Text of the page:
If you’re sensitive to gluten don’t assume a salad is safe.  Ask about prep and cross contamination.  If gluten containing ingredients are close by, ask for a salad made from fresh ingredients from the walk-in.

Related: Outback Steakhouse Gluten Free Menu and FAQ

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Lots of experimenting going on and… I’m the laboratory



The longer I walk the journey of Celiac Disease, the more I am coming to grips with the fact that it really is a chronic disease.  My initial beliefs/hopes that my life would go back to “normal” after being on a strict gluten free diet have been pretty well dashed to bits.

Although, for the most part, I feel healthy and function pretty much normally, I continue to learn about myself.

A recent example… I have been trying to avoid dairy.  Not because I noticed a particular reaction or felt particularly ill after eating dairy, just because I know dairy is difficult to process and felt it would be better for me to skip it as much as possible.

That was all until this past Sunday, when what I now call “dairy-mageddon” happened.  I must have been low on calcium because I ate and drank every dairy related thing I could get my hands on – americano with cream, a latte, yogurt, three glasses of milk and ice cream.

Fast forward to Monday and I was laid low.  Extremely groggy, fatigued, trouble thinking and just overall ucky feeling.  I can’t say for sure, but I think it was the dairy.

I get it, I shouldn’t eat dairy or at least very much.  I guess the experiments continue.

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Celiac Sufferers – How Sensitive Are You? Sensitivity vs Severity of Symptoms



I have Celiac Disease.  If you’ve read GF Finds for long, you know that.

Because of my work on GF Finds, I regularly communicate with folks with Celiac Disease online.  As far as face to face interactions with fellow Celiacs that mostly happens when I attend my local Celiac Support Group.  If you’re not a part of one of those groups, I highly recommend it.  It’s a great place to learn, fellowship and receive/give support.   See: Celiac Support Organization to find your nearest group.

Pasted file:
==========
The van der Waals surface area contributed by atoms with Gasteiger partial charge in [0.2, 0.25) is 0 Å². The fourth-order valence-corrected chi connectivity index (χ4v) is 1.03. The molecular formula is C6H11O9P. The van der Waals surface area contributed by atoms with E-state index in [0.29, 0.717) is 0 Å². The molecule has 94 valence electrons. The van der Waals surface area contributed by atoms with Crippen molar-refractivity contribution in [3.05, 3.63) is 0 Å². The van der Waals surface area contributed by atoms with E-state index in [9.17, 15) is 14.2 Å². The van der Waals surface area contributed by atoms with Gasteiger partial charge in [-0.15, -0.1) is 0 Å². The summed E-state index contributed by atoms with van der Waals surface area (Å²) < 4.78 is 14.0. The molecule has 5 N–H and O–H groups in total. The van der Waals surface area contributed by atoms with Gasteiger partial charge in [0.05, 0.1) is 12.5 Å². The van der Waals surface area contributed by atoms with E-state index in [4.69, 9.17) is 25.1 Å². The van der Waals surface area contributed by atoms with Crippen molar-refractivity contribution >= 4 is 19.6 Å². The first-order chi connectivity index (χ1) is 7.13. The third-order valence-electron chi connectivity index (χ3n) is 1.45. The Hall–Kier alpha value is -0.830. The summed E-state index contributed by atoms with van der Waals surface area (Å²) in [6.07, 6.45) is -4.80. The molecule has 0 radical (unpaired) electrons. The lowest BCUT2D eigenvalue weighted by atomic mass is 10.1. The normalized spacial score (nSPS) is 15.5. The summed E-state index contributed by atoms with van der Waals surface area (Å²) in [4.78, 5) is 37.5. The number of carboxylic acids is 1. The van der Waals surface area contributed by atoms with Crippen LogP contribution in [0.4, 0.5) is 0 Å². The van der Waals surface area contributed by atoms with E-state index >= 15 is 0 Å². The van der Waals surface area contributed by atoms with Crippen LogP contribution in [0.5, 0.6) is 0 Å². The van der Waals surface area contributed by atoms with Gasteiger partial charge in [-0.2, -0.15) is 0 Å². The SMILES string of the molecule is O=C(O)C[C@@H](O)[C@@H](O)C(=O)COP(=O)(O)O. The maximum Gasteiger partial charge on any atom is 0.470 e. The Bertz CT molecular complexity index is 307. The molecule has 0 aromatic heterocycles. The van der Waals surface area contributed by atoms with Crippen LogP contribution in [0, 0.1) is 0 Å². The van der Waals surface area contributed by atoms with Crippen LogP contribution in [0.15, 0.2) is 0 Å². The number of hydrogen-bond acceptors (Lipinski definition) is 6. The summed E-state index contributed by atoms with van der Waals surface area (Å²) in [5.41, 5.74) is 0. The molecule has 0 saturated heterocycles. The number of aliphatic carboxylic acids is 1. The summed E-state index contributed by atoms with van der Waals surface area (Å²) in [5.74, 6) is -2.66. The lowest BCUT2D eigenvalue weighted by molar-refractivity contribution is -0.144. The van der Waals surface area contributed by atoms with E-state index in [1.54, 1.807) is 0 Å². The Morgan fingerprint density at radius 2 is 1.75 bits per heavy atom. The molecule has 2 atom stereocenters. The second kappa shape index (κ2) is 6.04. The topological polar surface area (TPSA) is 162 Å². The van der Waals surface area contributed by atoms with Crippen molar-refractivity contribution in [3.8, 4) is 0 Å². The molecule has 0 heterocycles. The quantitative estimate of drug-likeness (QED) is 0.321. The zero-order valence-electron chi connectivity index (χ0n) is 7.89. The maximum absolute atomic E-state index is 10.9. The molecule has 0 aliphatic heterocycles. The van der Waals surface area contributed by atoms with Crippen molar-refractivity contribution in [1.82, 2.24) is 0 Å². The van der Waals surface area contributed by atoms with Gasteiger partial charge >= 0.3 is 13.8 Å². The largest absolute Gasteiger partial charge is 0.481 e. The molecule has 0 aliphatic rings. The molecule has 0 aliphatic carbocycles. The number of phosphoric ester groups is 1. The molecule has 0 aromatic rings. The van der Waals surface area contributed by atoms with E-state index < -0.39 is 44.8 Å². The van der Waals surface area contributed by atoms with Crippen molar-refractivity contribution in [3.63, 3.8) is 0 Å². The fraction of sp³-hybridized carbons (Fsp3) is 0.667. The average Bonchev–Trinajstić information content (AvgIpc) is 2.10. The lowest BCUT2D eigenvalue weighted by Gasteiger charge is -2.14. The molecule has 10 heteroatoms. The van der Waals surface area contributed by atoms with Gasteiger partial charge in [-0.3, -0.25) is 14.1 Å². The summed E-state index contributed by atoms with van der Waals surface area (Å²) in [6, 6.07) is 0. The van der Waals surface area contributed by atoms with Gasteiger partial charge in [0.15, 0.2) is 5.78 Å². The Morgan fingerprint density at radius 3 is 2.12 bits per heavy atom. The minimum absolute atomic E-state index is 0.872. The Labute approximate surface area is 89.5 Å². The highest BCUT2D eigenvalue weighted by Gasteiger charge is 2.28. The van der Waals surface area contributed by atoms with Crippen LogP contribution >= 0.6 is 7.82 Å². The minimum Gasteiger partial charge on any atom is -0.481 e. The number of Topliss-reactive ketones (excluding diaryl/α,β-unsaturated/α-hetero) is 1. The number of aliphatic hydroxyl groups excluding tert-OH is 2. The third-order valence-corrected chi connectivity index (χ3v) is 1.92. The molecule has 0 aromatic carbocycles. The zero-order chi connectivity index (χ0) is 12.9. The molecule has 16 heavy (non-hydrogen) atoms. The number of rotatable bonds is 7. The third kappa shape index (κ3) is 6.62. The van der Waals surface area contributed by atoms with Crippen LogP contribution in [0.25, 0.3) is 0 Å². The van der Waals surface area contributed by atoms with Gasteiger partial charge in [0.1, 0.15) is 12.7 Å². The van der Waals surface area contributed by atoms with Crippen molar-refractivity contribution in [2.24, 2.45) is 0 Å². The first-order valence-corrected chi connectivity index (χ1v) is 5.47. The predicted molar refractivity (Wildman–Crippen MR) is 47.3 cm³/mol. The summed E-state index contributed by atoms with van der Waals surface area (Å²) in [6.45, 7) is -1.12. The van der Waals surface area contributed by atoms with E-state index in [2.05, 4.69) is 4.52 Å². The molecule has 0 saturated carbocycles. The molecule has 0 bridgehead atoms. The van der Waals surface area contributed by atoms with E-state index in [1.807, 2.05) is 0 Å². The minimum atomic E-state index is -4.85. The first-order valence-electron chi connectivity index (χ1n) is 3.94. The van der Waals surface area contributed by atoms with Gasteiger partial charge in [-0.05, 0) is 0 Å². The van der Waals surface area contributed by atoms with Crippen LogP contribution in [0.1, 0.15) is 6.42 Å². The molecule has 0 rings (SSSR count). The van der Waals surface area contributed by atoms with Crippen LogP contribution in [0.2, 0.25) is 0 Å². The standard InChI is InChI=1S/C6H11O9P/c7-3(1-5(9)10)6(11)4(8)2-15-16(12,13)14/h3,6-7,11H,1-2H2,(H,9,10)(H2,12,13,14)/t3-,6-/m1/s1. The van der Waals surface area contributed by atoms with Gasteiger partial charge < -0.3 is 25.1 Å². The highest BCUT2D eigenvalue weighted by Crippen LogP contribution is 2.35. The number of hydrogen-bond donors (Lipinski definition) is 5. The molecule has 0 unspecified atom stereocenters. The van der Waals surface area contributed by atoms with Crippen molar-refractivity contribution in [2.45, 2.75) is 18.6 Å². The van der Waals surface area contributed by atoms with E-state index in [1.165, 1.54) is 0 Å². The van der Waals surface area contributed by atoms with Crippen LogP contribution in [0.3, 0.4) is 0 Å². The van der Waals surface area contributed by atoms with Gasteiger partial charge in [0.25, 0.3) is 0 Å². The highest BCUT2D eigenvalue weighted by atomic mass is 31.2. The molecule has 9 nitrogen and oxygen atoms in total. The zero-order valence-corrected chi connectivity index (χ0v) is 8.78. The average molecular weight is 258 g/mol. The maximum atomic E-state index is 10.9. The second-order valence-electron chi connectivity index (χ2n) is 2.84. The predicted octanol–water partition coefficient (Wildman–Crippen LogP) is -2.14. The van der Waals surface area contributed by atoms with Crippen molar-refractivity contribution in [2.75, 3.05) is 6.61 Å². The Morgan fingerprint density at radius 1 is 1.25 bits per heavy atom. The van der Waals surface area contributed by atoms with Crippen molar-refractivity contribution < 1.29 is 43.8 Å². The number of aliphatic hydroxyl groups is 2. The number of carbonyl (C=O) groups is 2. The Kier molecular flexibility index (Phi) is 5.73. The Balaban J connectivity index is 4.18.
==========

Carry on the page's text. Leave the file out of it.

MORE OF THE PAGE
I will say that I am lately stricken by (at least my perception of) how lax some Celiac Disease sufferers are with regards to eating at home and eating out.

Example: 1: “My children and I share mayo and peanut butter, I just look in the jar and try to avoid the crumbs”, 2: Eating at restaurants that have a “gluten free menu” without inquiring about preparation and cross contamination.  3: Hey… If it says it’s gluten free bread, I should be good to go.  Or… 4: My GF bagel came out on the same plate as my spouse’s regular toast.  I ate it.

Many of these people have years more experience living with Celiac compared to me, some decades more.

I’m left confused.  Am I too careful?  Or, am I uber-sensitive vs most Celiac Disease sufferers?

If you are regularly exposed to small amounts of gluten, here are the options as I see them…

  1. You are not sensitive to small amounts of gluten, you feel well and your body is healthy.
  2. You are not perceivably sensitive to small amounts of gluten but you are continuing to do damage to your body.
  3. You are not perceivably sensitive to small amounts of gluten because you are used to continual exposure.  You are damaging your body.
  4. Your symptoms are relatively minor or have otherwise become normal to you and you just live with them.  You are damaging your body.

3 out of 4 of those options have you doing damage to your body.

To me, there are two factors at play here, I’m not doctor, these are my own terms and understanding…